It doesn’t tell you things like what parts of speech or how many parts of speech one should know before passing the class. These decisions are left up to the teacher and for that reason students who all took the same class will come out with varying degrees of ability. Spade writes, “CUBE takes the surprises out of the instructional-certification process by encouraging collaborative decision making regarding goals, by placing these goals “up front’ as guides for both teachers and learners, and by attaching those goals to explicit and reasonably concrete behavioral referents. (Spade ID) Ideally, students would have multiple opportunities for assessment to determine whether or not they are meeting their goals and remediation classes if necessary. This calls into play the issue of time also presented in this article. Traditional systems of education are organized around specific periods of time such as quarters or masters, giving students limited opportunities to meet their goals. Since all students learn at different rates, this time frame is not always conducive to their mastery of specific standards.

Competency-based education on the other hand advocates an outcome-based system as opposed to a time-based one. In an outcome-based system students would have multiple exposures to both instruction and assessment in order to help them achieve the desired outcome, even if this time frame didn’t fit the traditional system. This would call for a change in the instructional system as well to one that focuses on calculating multiple opportunities for all students to meet the certification standards.

The curriculum would therefore be written around achieving specific goals and “schools can provide a variety of instructional activities from which, students can choose in pursuing a given outcome goal. ” (Spade 1 1) Spade points out that the difficulty in this lies in being able to create programs for students based upon the results of these multiple assessments. Not only will teachers have to evaluate students more often, but they will also have to come up with the next steps based on their current progress.

Also, in most school districts across the country, teachers are also lacking resources to design these new kinds of programs and methods of instruction. Spade is adamant on the fact that if a competency-based system is to function properly, a lot of funding would have to be provided to create a whole new program for students that not only provided them with a variety of activities to help them achieve their goals, but also remediation to help those who are not.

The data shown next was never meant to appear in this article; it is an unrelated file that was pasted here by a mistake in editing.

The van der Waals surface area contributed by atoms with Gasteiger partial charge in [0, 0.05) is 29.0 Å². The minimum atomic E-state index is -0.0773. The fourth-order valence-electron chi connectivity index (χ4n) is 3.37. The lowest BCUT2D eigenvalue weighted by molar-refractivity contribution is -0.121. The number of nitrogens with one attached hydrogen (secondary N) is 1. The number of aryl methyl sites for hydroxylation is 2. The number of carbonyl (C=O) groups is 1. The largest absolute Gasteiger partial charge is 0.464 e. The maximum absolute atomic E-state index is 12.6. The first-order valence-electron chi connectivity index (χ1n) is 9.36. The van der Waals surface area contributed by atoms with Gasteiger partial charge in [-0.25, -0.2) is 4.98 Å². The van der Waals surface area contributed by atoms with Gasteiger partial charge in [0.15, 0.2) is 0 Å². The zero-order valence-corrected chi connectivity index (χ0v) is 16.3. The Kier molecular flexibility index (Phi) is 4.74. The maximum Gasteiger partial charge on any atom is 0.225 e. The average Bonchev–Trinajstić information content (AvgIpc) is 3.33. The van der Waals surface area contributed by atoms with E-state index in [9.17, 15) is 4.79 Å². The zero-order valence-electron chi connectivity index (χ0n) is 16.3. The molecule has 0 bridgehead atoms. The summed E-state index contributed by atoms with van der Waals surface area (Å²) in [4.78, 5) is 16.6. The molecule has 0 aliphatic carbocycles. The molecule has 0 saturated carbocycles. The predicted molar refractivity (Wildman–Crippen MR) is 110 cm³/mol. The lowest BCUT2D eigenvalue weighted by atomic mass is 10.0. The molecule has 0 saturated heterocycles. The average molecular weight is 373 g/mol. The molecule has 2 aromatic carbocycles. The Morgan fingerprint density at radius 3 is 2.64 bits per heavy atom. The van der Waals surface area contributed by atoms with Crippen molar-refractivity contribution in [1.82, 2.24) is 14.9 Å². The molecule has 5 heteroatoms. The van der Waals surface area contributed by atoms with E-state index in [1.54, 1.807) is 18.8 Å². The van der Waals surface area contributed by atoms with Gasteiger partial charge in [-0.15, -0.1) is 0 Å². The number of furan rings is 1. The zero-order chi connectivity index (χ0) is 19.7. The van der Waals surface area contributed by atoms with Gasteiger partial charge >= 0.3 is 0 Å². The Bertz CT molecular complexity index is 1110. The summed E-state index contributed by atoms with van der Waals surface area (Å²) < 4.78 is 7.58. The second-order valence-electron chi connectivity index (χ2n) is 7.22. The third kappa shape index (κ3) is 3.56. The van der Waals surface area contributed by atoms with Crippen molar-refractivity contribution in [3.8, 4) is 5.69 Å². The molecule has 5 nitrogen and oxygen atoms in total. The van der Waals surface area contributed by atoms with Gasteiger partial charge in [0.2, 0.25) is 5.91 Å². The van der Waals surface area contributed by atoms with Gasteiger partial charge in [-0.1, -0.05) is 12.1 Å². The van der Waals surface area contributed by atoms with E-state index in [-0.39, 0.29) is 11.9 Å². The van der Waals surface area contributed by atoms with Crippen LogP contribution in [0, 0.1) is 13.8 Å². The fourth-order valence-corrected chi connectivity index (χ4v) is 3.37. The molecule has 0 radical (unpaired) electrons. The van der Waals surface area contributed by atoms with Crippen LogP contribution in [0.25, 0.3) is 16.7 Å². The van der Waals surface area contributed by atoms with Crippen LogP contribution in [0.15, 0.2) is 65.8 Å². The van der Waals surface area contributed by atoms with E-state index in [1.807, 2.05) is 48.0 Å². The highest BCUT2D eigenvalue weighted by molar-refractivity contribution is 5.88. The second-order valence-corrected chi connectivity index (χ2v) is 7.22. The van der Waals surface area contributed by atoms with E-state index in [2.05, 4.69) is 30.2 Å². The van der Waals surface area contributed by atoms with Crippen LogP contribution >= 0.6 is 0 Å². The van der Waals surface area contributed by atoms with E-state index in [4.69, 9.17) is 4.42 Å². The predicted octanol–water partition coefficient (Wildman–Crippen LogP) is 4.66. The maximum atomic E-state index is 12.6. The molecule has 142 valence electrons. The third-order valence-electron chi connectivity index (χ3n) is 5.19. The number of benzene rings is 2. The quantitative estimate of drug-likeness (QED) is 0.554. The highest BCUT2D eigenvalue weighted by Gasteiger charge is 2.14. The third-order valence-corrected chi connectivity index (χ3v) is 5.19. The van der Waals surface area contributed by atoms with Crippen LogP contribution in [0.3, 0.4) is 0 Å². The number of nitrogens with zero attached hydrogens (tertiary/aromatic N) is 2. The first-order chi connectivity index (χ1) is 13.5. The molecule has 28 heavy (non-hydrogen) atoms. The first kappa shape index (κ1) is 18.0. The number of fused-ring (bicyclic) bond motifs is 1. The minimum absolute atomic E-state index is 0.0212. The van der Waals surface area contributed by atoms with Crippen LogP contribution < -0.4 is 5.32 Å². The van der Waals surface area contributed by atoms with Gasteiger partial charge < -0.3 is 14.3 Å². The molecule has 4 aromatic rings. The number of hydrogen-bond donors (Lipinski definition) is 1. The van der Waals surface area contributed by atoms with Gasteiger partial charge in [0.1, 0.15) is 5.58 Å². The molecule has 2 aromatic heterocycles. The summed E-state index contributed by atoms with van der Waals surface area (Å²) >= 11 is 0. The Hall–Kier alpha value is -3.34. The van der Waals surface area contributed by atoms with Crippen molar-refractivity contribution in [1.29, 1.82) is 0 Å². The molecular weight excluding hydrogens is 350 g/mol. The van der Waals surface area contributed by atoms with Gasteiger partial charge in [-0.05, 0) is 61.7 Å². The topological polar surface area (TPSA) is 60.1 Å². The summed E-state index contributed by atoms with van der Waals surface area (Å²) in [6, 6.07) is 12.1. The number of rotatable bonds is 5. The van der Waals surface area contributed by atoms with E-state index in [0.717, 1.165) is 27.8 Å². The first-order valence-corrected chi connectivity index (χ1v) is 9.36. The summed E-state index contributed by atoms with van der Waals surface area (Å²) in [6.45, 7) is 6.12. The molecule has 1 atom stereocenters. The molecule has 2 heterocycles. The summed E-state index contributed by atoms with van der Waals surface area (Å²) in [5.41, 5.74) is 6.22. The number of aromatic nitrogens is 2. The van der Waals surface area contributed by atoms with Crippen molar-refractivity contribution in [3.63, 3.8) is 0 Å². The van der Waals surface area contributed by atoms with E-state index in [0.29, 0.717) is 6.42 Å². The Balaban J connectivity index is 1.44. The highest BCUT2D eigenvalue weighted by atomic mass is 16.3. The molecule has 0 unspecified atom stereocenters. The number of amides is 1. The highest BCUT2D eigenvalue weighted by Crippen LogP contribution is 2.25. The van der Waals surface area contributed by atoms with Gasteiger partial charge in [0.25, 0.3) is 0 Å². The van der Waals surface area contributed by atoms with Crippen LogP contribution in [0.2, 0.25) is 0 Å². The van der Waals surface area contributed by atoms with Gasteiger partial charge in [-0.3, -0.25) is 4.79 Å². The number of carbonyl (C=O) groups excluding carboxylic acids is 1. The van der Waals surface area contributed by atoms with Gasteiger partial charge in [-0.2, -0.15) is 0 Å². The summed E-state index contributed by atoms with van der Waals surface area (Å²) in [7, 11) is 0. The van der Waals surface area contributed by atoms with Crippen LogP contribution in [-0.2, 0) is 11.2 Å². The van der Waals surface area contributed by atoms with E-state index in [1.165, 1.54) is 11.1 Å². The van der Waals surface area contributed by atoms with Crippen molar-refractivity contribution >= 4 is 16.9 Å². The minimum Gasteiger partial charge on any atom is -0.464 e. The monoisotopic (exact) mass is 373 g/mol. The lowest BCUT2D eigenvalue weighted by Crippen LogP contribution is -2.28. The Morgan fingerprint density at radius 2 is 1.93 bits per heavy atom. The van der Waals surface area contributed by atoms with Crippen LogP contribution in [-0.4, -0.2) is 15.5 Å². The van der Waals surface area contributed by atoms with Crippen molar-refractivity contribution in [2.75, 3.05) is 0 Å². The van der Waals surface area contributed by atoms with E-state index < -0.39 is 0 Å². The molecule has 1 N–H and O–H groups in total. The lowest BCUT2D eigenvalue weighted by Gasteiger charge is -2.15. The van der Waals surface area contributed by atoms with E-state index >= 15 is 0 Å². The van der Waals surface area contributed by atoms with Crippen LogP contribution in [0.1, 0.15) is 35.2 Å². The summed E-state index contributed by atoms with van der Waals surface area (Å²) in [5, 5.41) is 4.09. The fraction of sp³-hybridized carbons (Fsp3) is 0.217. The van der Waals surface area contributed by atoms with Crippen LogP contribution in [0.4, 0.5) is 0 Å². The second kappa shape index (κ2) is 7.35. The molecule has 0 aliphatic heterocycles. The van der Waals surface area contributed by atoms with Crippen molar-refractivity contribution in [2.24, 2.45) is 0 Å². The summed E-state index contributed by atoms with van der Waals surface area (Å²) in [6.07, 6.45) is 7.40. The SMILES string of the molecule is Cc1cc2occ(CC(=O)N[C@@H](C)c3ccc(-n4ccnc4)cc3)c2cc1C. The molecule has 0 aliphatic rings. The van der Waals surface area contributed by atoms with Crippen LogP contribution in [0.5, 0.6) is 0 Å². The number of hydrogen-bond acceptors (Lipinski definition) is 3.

Spade ends the article by concluding that although there are some attractive and seemingly promising aspects to competency-based education, he rush of schools to jump on the “bandwagon” has caused them to not fully think through the needs of the implementation process and the considerable restructuring of the current system that it will take. For these reasons, competency-based education, which he feels could ideally be very beneficial for students, cannot be successful.

In his article Examining the Basis for Competency-Based Education, David Insinuators, like William G. Spade, starts with a brief description of some of the perceived benefits of a competency-based system before going on to point out its significant flaws. The big difference between the two authors is where Spade was focused more on competency-based instruction at the high school level, Insinuators is looking at it from a college level standpoint and cites a specific university from which his observations were made.

One of the initial statements Insinuators makes is that “competency-based education rests on the premise that if one can define expertise in terms of the behaviors an expert in a particular skill or discipline exhibits, and if one can make these behaviors the target of one’s instruction, then many former evils of education will be removed. (Insinuators 323) He then goes on to briefly State some Of the infinite of a competency-based system, such as curricular content finally being able to be viewed in a scientific systematic fashion as well as some of the same benefits discussed by Spade, before getting to the meat of the article where he proves why his previously stated premise is incorrect. One of the first things that Insinuators points to is the fact that a competency-based system requires a student to perform specific behavioral objectives in order to demonstrate competency.